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The student news site of Marquette University

Marquette Wire

The student news site of Marquette University

Marquette Wire

Timberlake’s 20/20 sequel not worth experiencing

"The 20/20 Experience 2 of 2" was released on Sept. 30. Photo via
“The 20/20 Experience 2 of 2” was released on Sept. 30. Photo via

When Justin Timberlake returned from a six-year musical hiatus earlier this year, his third studio album “The 20/20 Experience,” garnered critical acclaim. The album debuted at the top of the Billboard 200 and the two singles, “Suit and Tie” and “Mirrors,” topped the charts in the U.S. and around the world.

Now, Timberlake is trying to keep the momentum going with the sequel, “The 20/20 Experience 2 of 2.” But unfortunately, his ambition to recreate another musical success follows in the wake of countless sequels that never manage to match the original. Instead, the second installment falls flat in its attempt to match the quality and enjoyability of the first.

For better or worse, the songs on the album could collectively be mistaken for the soundtrack to a nightclub that walks the line between classy and sleazy with the jazz rhythms and swelling synths that characterize Timberlake’s signature sexy sound.

The album’s promising first track, “Gimme What I Don’t Know (I Want),” has a catchy melody that promises an energetic tone for the album. But following a solid start, the album eventually falls victim to repetitiveness in sound and style, with just a few tracks managing to stand on their own.

The lead single, “Take Back the Night,” is one of the strongest, but though its upbeat, disco vibes capture Timberlake’s most popular sound, it avoids taking any musical risks and marks a Timberlake satisfied with safely following the path of past success.

The horns that initially made “Suit and Tie” so unique are heard in almost every track. Even the structure of certain songs mimics previous releases, with “Amnesia” copying the formula that brought us “Mirrors.”

Granted, some of the songs show glimpses of originality, but it’s usually in bizarre ways.

“Only When I Walk Away” stands out stylistically, involving more syncopated talking than singing. At 11 minutes, it’s the longest track on the album. Though Timberlake loves to defy the standard track length – most of “Part 2”’s tracks are between five and seven minutes – few songs can successfully keep the listener completely engaged for their runtime.

The effect holds true with “Only When I Walk Away.”  though refreshing in its stylistic departure, the song’s blow-horn sound effects and extended run-time make it a strain to listen to all the way through.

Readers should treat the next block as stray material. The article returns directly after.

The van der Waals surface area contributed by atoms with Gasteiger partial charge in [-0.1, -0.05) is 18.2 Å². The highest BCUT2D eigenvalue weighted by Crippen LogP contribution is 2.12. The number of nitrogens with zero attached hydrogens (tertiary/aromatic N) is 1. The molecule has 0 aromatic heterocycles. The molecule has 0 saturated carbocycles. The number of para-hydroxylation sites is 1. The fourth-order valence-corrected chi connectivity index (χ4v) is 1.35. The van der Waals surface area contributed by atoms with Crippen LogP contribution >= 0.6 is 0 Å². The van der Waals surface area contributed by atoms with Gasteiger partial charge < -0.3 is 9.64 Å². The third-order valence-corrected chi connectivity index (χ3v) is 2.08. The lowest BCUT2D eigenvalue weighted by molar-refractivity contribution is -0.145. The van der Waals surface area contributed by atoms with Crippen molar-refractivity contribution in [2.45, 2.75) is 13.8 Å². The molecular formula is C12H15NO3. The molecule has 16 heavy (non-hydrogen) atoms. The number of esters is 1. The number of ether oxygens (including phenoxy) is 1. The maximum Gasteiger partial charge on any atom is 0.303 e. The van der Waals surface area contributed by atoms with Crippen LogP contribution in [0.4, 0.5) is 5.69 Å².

“True Blood” also strays from Timberlake’s standard melodic formula, but is more bizarre than anything. Its ghoulish rap at the bridge (in the style of Vincent Price, no less), creepy wolf howling and random demonic laughter straight from Michael Jackson’s “Thriller.” Yet, the effects don’t make the song any less unflatteringly eccentric with none of the spirit of Jackson’s original.

Timberlake has a reputation for a sensual style of music — after all, he did name his second album “FutureSex/LoveSounds,” but some of the lyrics in this album are so overtly sexual they take away from the singer’s usual sophistication.

He brags in “Cabaret,” “Got you saying Jesus so much, it’s like we’re laying in a manger,” while producer Timbaland raps in “TKO,” “She kill me with that coo coochie coochie coo.”

“Murder,” which features a verse from Jay Z, may sound melodically similar to the rest of the album with its pop beat and swelling synths, but edgy lyrics like “your body’s gonna end up under the ground” verge on distasteful, especially when paired with sexually aggressive undertones.

Only in “Drink You Away” does Timberlake back off the electronic jazz, something he should have done more throughout the album. The track’s country-pop guitars, soulful vocals and gospel choir make the sound melodic and offer a peek at something more in Timberlake’s wheelhouse that better showcases his considerable talent.

The second half of “The 20/20 Experience” will no doubt please fans of the first album’s throw-back aesthetic, but if Timberlake wants to make his musical comeback truly memorable, he should step out of his comfort zone and explore sounds that display his considerable artistic versatility and charisma.

** ½ out of five

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